Cody Brown said it always was a joke with the doctors, nurses, and lab technicians during his battle with a rare form of blood cancer.

"They knew," Brown said, "not to touch my left arm."

Brown had plans for that arm and plans for the rest of his baseball career and plans for the rest of his life.

He wasn't going to let anaplastic large cell lymphoma - the disease that was diagnosed in October 2013 - stand in his way.

"I never allowed myself to think I wasn't going to come back," Brown said.

It was one thing to think positive.

It was quite another to make such a remarkable recovery and return to the baseball field this spring with such a flourish.

"Unbelievable," Gloucester Catholic coach Mike Rucci said of Brown's comeback.

Rucci is like just about everybody else associated with South Jersey's best baseball program: thrilled and proud over news of Brown's success on the mound this spring for Central Connecticut State University but not the least bit surprised.

Brown was one of the most accomplished players in Gloucester Catholic baseball history. He was a two-time all-South Jersey selection and the Inquirer player of the year as a senior in 2011. That year he went 12-0 with an 0.80 ERA, threw a no-hitter in the South B title game, and was the winning pitcher and hit a home run in the state championship game.

"One of the toughest players I've ever coached," former Gloucester Catholic and current Rutgers-Camden coach Dennis Barth said of Brown.

The 6-0, 190-pound Brown dealt with the challenges of his treatment - including chemotherapy sessions that caused weight and hair loss - in the same way he has approached competitive challenges during his athletic career: in a straightforward, determined manner, with his head up and his eyes forward.

He also told everybody to stick that needle in his right arm, not his left.

"I'm a positive person," Brown said. "I like to laugh. I like to have fun. I do my best when I'm loose and I'm having fun.

"I approached this [battle with cancer] the same way. I think the key to almost everything is a positive attitude."

Central Connecticut coach Charlie Hickey has been amazed by Brown's approach.

"So many times in our lives we get caught up in little things, and we tend to feel sorry for ourselves," Hickey said. "Then you go out there and you see this kid, with everything he went through, smiling and running around and having fun, and you realize what's important."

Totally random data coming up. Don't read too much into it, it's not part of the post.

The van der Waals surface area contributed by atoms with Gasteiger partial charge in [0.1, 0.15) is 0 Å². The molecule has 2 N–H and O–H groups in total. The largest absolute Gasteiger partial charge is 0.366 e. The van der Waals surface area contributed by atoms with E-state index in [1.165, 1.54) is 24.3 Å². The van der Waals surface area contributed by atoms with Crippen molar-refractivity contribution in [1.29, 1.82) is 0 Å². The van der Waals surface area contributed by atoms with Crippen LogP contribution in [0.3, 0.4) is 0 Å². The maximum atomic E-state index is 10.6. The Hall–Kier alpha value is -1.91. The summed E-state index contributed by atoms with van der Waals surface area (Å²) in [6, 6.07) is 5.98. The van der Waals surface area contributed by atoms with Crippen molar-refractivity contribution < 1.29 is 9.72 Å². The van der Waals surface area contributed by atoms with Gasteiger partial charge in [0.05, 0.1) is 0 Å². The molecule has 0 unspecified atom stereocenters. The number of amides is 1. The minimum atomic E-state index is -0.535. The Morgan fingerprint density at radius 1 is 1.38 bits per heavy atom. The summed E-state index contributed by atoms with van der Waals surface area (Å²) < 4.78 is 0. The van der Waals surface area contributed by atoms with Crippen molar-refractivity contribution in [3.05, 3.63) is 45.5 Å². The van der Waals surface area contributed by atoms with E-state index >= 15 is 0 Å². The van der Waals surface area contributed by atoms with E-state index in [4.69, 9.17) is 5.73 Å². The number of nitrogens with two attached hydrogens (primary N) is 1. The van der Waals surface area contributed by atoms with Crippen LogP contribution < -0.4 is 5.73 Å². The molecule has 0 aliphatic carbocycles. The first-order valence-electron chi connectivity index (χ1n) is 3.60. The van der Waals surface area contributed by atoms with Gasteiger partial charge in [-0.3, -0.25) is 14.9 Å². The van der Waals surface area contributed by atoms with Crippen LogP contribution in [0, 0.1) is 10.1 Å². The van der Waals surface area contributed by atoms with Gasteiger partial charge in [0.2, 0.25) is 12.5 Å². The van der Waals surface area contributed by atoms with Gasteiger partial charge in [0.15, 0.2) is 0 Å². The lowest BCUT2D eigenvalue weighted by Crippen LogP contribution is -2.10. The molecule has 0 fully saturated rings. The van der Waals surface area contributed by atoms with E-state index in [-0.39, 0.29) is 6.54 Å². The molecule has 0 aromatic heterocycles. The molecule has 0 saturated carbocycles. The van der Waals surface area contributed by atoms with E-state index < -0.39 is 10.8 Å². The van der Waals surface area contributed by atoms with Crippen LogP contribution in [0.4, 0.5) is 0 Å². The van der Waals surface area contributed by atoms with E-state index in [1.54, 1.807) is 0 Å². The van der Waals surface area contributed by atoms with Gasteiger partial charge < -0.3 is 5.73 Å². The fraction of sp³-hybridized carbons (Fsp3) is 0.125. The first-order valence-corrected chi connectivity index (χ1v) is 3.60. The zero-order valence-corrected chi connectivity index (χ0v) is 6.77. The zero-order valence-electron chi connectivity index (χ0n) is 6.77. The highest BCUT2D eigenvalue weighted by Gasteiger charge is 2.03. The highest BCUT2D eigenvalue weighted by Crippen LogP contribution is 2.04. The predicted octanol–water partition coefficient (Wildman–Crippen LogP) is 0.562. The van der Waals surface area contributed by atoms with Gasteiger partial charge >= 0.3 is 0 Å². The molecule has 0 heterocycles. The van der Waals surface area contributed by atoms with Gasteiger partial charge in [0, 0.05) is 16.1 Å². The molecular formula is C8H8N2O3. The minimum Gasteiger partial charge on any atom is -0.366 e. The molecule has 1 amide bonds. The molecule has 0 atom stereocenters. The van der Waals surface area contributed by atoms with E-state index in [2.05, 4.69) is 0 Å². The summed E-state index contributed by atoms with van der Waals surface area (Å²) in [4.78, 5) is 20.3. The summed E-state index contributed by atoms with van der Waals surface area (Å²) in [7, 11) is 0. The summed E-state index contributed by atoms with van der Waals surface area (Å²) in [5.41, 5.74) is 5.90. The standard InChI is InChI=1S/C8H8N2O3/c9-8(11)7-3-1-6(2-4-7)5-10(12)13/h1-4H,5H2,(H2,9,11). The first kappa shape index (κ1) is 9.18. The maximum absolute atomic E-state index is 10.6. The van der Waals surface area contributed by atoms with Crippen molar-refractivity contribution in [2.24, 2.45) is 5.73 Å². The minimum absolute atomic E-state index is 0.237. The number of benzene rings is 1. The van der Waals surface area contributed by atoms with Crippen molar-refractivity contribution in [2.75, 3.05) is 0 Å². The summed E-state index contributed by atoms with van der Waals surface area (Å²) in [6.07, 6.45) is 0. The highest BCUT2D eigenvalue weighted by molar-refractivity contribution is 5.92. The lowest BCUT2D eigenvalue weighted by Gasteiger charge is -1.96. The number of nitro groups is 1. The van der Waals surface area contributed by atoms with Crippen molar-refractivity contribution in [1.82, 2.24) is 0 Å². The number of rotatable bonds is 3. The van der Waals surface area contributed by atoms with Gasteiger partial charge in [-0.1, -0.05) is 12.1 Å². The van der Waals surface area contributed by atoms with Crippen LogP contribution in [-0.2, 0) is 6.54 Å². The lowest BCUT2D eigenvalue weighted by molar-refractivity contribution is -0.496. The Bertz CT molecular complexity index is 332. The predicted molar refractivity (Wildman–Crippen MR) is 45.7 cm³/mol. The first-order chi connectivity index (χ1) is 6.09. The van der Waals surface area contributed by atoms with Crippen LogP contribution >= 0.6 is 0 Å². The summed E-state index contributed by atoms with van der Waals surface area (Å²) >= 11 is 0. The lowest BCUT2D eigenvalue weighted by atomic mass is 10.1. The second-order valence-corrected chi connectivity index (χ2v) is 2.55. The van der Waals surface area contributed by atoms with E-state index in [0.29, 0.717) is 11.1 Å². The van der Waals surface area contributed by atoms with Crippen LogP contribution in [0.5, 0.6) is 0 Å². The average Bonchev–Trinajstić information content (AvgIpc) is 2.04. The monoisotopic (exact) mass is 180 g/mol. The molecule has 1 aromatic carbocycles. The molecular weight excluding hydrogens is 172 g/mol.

Brown was told by doctors that he was clear of cancer about a year ago. But he still had a hard road ahead of him in regaining his strength and stamina.

"The fall [of 2014] probably was the toughest time for me," Brown said. "I would have good days and then I would have bad days, and my confidence would drop down."

Said Hickey: "During the fall and winter, he couldn't push himself the way he wanted to and the way he used to. Things didn't come as easy to him as they used to."

In typical fashion, Brown battled through the challenges inherent in the final stages of his return to athletic competition at the NCAA Division I level.

He took the mound as a relief pitcher in two games early in the season for the Blue Devils, then took the hill as a starter on March 15 against Virginia Military Institute in Lexington, Va.

Brown was back to his old self, if not better: He went seven strong innings, allowing three hits with 15 strikeouts in a 4-2 victory.

"I didn't realize I had that many," Brown said of the 15 strikeouts. "Guys were coming up to me after the game and telling me I had 15, and I was surprised."

In his next outing, at home against Quinnipiac on Tuesday, Brown went seven strong innings again. He allowed six hits with four strikeouts in an 8-1 victory.

"He just has that tenacity to make tough pitches in the clutch," Hickey said. "It's not always as clean and simple as I would like, but if he's got to make a pitch with runners on second and third and two outs and a 2-2 count, he's going to make it."

Through Friday, Brown had a 2-0 record with a 2.31 ERA. He had 25 strikeouts with just six walks.

Brown and his twin brother, Casey, who missed last season with an arm ailment, are redshirt juniors for the Blue Devils. Both of them could be selected in the major-league baseball draft in June. They are both lefthanders with fastballs that sit in the 88-m.p.h. range, and they know how to pitch.

"That would be something special," Cody Brown said of being drafted in June. "It's something I've always thought about. It would show that dreams come true."